The “Declaration of Independence of the Democratic Republic of Vietnam”, one of the most precious books in painter Dam’s bookcase. It was even taken into space by Hero Pham Tuan.
Dam made the book himself. He used “giấy dó” (rhamnoneuron paper), which is traditionally produced in many villages and famed for its durability.
He said: “At that time, I worked at the Authority of Publication and decided to make three books; the Declaration of Independence, Binh Ngo Dai Cao (Proclamation of Victory over Foreign Aggression) and Hich Tuong Si (Proclamation to the Officers) - three declarations from different periods for Pham Tuan to bring with him into space.
“Nhat ky trong tu” (Prison Diary), printed by the Information Publishing House in 1989, is 5.5cm long, 5.5cm wide and 1.5cm thick. The 1989 comic book “Sat That” by the Kim Dong Publishing House is 6cm wide, 4.5cm long and 1cm thick. There are hundreds of Vietnamese and foreign books like these on his bookcase.
The “Manifesto of the Communist Party”, written by Karl Marx and Fredrick Engels, holds many memories for the painter. The 340-page German book was printed in 1978 and measures 3cm by 4cm. The book’s cover is adorned with intaglio-printed and gold-plated characters.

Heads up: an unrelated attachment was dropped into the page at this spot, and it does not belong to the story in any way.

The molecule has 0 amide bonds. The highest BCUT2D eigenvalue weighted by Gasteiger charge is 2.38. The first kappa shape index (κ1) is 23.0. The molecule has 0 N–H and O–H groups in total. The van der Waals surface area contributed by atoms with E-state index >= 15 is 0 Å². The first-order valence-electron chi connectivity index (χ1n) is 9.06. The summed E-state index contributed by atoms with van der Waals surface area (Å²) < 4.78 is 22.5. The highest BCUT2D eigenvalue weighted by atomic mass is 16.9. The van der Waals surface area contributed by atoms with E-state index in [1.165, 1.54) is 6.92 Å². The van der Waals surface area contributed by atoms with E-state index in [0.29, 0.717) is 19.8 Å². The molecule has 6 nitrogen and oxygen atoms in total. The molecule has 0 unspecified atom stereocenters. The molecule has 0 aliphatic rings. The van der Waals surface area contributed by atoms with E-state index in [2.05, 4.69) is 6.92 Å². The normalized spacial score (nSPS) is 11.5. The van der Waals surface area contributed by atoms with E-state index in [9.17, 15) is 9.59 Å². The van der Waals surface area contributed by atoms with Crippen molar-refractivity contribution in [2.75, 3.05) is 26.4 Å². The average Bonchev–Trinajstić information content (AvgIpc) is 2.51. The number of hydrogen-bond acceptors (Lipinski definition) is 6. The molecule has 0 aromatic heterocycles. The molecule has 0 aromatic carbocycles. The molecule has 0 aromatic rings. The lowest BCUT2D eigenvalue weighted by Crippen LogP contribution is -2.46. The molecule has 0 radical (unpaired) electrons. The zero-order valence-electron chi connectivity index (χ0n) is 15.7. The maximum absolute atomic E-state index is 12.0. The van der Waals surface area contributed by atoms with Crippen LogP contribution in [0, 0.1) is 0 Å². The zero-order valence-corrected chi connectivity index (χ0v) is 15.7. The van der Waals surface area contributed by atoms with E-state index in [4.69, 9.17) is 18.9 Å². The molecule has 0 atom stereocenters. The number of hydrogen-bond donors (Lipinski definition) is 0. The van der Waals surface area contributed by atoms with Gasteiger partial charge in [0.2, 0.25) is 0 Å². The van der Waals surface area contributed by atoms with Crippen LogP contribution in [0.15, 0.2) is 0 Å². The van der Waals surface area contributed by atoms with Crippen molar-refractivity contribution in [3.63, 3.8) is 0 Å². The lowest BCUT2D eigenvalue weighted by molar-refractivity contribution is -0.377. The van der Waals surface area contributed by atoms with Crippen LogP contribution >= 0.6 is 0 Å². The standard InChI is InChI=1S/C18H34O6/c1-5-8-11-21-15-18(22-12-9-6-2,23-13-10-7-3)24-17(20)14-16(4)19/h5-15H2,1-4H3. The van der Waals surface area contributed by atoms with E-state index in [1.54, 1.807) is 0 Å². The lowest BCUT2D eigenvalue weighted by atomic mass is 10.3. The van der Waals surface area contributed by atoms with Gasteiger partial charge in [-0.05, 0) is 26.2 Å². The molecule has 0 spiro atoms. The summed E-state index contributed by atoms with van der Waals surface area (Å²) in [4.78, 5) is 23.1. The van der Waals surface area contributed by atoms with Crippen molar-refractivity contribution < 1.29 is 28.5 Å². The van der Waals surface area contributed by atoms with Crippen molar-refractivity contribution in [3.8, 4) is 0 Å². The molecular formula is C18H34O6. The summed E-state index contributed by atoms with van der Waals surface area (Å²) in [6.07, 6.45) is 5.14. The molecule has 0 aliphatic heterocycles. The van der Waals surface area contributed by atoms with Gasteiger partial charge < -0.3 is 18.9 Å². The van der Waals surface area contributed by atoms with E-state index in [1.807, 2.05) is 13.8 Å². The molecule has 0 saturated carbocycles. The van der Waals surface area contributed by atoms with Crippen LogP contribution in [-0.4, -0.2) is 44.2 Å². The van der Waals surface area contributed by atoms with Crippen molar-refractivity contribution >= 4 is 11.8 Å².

Dam recalled that he saw this book in a secondhand shop when he attended an exhibition in Germany in 1982. At the shop, they had a number of books, but this one was unique and was not cheap. He used the money he had saved to buy a quality German bicycle to buy this book instead.
According to UNESCO, a book that is less than 8cm in width is considered a miniature . There are hundreds of miniature books on painter Dam’s shelves.
The painter said he has collected miniature books for their compactness and delicate appearance, noting that these books take a high level of skill and effort to make, so prices can be 10 times more than an ordinary book.
To preserve these works of art, he made a miniature bookcase too. His bookcase is a bank of knowledge and a destination for his soul mates.
One of his frienda, painter Luong Xuan Doan, said we can see the essence of human beings through Dam’s bookcase, especially of the miniature book makers.
As former Deputy Director of Department of Culture and Arts of the Central Propaganda and Training Commission, Doan noted that the Vietnamese publishing industry should work with this kind of book to meet readers’ demands nowadays.
A number of people have offered to buy Dam’s books, but he refuses as they have been part of his life for 40 years.